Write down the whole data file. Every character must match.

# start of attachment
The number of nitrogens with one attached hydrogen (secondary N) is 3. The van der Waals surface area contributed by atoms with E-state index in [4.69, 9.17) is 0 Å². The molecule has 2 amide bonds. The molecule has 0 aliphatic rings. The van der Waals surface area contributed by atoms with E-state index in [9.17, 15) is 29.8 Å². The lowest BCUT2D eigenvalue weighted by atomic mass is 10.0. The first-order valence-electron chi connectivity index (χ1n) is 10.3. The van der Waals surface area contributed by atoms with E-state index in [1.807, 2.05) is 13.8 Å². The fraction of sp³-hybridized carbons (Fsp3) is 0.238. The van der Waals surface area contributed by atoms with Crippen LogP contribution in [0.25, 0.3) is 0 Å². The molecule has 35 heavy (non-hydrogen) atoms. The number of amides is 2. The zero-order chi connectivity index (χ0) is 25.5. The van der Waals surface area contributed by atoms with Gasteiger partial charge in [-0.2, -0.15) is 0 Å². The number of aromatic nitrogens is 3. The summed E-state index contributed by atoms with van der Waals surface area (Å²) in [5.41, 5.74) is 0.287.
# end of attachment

The number of nitrogens with one attached hydrogen (secondary N) is 3. The van der Waals surface area contributed by atoms with E-state index in [4.69, 9.17) is 0 Å². The molecule has 2 amide bonds. The molecule has 0 aliphatic rings. The van der Waals surface area contributed by atoms with E-state index in [9.17, 15) is 29.8 Å². The lowest BCUT2D eigenvalue weighted by atomic mass is 10.0. The first-order valence-electron chi connectivity index (χ1n) is 10.3. The van der Waals surface area contributed by atoms with E-state index in [1.807, 2.05) is 13.8 Å². The fraction of sp³-hybridized carbons (Fsp3) is 0.238. The van der Waals surface area contributed by atoms with Crippen LogP contribution in [0.25, 0.3) is 0 Å². The molecule has 35 heavy (non-hydrogen) atoms. The number of amides is 2. The zero-order chi connectivity index (χ0) is 25.5. The van der Waals surface area contributed by atoms with Gasteiger partial charge in [-0.2, -0.15) is 0 Å². The number of aromatic nitrogens is 3. The summed E-state index contributed by atoms with van der Waals surface area (Å²) in [5.41, 5.74) is 0.287.